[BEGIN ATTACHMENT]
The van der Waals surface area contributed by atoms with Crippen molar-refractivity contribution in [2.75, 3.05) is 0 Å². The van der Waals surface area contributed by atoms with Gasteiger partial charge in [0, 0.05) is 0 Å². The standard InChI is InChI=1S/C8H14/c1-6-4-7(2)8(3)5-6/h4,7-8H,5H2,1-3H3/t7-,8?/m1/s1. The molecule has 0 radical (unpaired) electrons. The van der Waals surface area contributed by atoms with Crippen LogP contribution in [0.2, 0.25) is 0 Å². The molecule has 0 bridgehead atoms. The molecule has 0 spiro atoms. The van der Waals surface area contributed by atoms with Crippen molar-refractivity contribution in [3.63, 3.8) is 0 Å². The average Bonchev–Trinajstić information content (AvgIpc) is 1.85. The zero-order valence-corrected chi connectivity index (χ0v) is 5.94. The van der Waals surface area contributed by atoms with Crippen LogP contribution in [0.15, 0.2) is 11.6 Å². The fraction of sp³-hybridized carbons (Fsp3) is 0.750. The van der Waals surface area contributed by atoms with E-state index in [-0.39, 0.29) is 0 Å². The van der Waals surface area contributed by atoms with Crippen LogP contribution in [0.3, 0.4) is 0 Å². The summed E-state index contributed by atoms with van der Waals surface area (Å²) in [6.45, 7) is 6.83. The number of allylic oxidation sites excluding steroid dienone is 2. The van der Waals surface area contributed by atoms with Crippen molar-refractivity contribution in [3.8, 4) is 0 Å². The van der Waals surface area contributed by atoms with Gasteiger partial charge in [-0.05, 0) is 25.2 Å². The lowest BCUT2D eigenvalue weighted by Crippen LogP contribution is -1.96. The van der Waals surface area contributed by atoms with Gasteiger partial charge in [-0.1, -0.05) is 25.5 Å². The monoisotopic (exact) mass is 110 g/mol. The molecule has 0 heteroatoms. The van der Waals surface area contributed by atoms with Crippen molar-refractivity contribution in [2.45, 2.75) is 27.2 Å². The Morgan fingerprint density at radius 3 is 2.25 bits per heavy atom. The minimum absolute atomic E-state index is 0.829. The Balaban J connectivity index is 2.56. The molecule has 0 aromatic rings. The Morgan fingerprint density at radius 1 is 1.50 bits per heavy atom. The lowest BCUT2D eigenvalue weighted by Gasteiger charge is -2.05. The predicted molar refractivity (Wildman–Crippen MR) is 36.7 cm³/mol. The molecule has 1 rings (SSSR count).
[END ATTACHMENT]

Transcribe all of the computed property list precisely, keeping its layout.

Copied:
The van der Waals surface area contributed by atoms with Crippen molar-refractivity contribution in [2.75, 3.05) is 0 Å². The van der Waals surface area contributed by atoms with Gasteiger partial charge in [0, 0.05) is 0 Å². The standard InChI is InChI=1S/C8H14/c1-6-4-7(2)8(3)5-6/h4,7-8H,5H2,1-3H3/t7-,8?/m1/s1. The molecule has 0 radical (unpaired) electrons. The van der Waals surface area contributed by atoms with Crippen LogP contribution in [0.2, 0.25) is 0 Å². The molecule has 0 bridgehead atoms. The molecule has 0 spiro atoms. The van der Waals surface area contributed by atoms with Crippen molar-refractivity contribution in [3.63, 3.8) is 0 Å². The average Bonchev–Trinajstić information content (AvgIpc) is 1.85. The zero-order valence-corrected chi connectivity index (χ0v) is 5.94. The van der Waals surface area contributed by atoms with Crippen LogP contribution in [0.15, 0.2) is 11.6 Å². The fraction of sp³-hybridized carbons (Fsp3) is 0.750. The van der Waals surface area contributed by atoms with E-state index in [-0.39, 0.29) is 0 Å². The van der Waals surface area contributed by atoms with Crippen LogP contribution in [0.3, 0.4) is 0 Å². The summed E-state index contributed by atoms with van der Waals surface area (Å²) in [6.45, 7) is 6.83. The number of allylic oxidation sites excluding steroid dienone is 2. The van der Waals surface area contributed by atoms with Crippen molar-refractivity contribution in [3.8, 4) is 0 Å². The van der Waals surface area contributed by atoms with Gasteiger partial charge in [-0.05, 0) is 25.2 Å². The lowest BCUT2D eigenvalue weighted by Crippen LogP contribution is -1.96. The van der Waals surface area contributed by atoms with Gasteiger partial charge in [-0.1, -0.05) is 25.5 Å². The monoisotopic (exact) mass is 110 g/mol. The molecule has 0 heteroatoms. The van der Waals surface area contributed by atoms with Crippen molar-refractivity contribution in [2.45, 2.75) is 27.2 Å². The Morgan fingerprint density at radius 3 is 2.25 bits per heavy atom. The minimum absolute atomic E-state index is 0.829. The Balaban J connectivity index is 2.56. The molecule has 0 aromatic rings. The Morgan fingerprint density at radius 1 is 1.50 bits per heavy atom. The lowest BCUT2D eigenvalue weighted by Gasteiger charge is -2.05. The predicted molar refractivity (Wildman–Crippen MR) is 36.7 cm³/mol. The molecule has 1 rings (SSSR count).